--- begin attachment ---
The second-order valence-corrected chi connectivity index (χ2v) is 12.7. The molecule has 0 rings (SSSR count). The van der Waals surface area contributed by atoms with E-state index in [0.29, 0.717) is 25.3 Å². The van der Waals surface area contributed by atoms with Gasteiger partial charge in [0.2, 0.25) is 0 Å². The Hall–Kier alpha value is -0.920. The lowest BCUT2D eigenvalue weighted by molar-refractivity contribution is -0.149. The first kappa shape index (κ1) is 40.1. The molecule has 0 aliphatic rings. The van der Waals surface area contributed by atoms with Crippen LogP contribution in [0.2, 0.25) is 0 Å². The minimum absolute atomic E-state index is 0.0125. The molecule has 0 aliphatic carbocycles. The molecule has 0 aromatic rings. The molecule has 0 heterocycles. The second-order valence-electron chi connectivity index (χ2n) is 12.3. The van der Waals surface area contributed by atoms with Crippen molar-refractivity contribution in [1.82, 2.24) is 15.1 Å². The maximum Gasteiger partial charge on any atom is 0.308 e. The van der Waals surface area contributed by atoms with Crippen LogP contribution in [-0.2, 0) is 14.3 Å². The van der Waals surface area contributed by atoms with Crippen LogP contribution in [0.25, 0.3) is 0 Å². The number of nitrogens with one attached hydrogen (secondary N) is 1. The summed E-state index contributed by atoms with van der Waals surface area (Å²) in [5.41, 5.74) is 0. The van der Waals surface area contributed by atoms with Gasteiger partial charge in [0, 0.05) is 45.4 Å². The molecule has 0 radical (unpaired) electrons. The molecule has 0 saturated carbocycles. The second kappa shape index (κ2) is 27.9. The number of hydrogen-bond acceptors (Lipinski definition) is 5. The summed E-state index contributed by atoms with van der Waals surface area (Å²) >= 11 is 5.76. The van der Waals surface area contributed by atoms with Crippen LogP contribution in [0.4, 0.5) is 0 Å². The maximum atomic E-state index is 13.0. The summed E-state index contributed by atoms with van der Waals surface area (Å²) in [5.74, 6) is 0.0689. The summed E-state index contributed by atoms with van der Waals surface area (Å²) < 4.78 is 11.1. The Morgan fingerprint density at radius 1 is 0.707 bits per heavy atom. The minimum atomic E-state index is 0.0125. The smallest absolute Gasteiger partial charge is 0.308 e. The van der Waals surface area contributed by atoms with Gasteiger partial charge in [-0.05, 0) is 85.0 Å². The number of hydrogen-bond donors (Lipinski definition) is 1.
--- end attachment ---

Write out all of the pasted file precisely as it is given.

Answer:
The second-order valence-corrected chi connectivity index (χ2v) is 12.7. The molecule has 0 rings (SSSR count). The van der Waals surface area contributed by atoms with E-state index in [0.29, 0.717) is 25.3 Å². The van der Waals surface area contributed by atoms with Gasteiger partial charge in [0.2, 0.25) is 0 Å². The Hall–Kier alpha value is -0.920. The lowest BCUT2D eigenvalue weighted by molar-refractivity contribution is -0.149. The first kappa shape index (κ1) is 40.1. The molecule has 0 aliphatic rings. The van der Waals surface area contributed by atoms with Crippen LogP contribution in [0.2, 0.25) is 0 Å². The minimum absolute atomic E-state index is 0.0125. The molecule has 0 aliphatic carbocycles. The molecule has 0 aromatic rings. The molecule has 0 heterocycles. The second-order valence-electron chi connectivity index (χ2n) is 12.3. The van der Waals surface area contributed by atoms with Crippen molar-refractivity contribution in [1.82, 2.24) is 15.1 Å². The maximum Gasteiger partial charge on any atom is 0.308 e. The van der Waals surface area contributed by atoms with Crippen LogP contribution in [-0.2, 0) is 14.3 Å². The van der Waals surface area contributed by atoms with Crippen LogP contribution in [0.25, 0.3) is 0 Å². The number of nitrogens with one attached hydrogen (secondary N) is 1. The summed E-state index contributed by atoms with van der Waals surface area (Å²) in [5.41, 5.74) is 0. The van der Waals surface area contributed by atoms with Gasteiger partial charge in [0, 0.05) is 45.4 Å². The molecule has 0 radical (unpaired) electrons. The molecule has 0 saturated carbocycles. The second kappa shape index (κ2) is 27.9. The number of hydrogen-bond acceptors (Lipinski definition) is 5. The summed E-state index contributed by atoms with van der Waals surface area (Å²) >= 11 is 5.76. The van der Waals surface area contributed by atoms with Crippen LogP contribution in [0.4, 0.5) is 0 Å². The maximum atomic E-state index is 13.0. The summed E-state index contributed by atoms with van der Waals surface area (Å²) in [5.74, 6) is 0.0689. The summed E-state index contributed by atoms with van der Waals surface area (Å²) < 4.78 is 11.1. The Morgan fingerprint density at radius 1 is 0.707 bits per heavy atom. The minimum atomic E-state index is 0.0125. The smallest absolute Gasteiger partial charge is 0.308 e. The van der Waals surface area contributed by atoms with Gasteiger partial charge in [-0.05, 0) is 85.0 Å². The number of hydrogen-bond donors (Lipinski definition) is 1.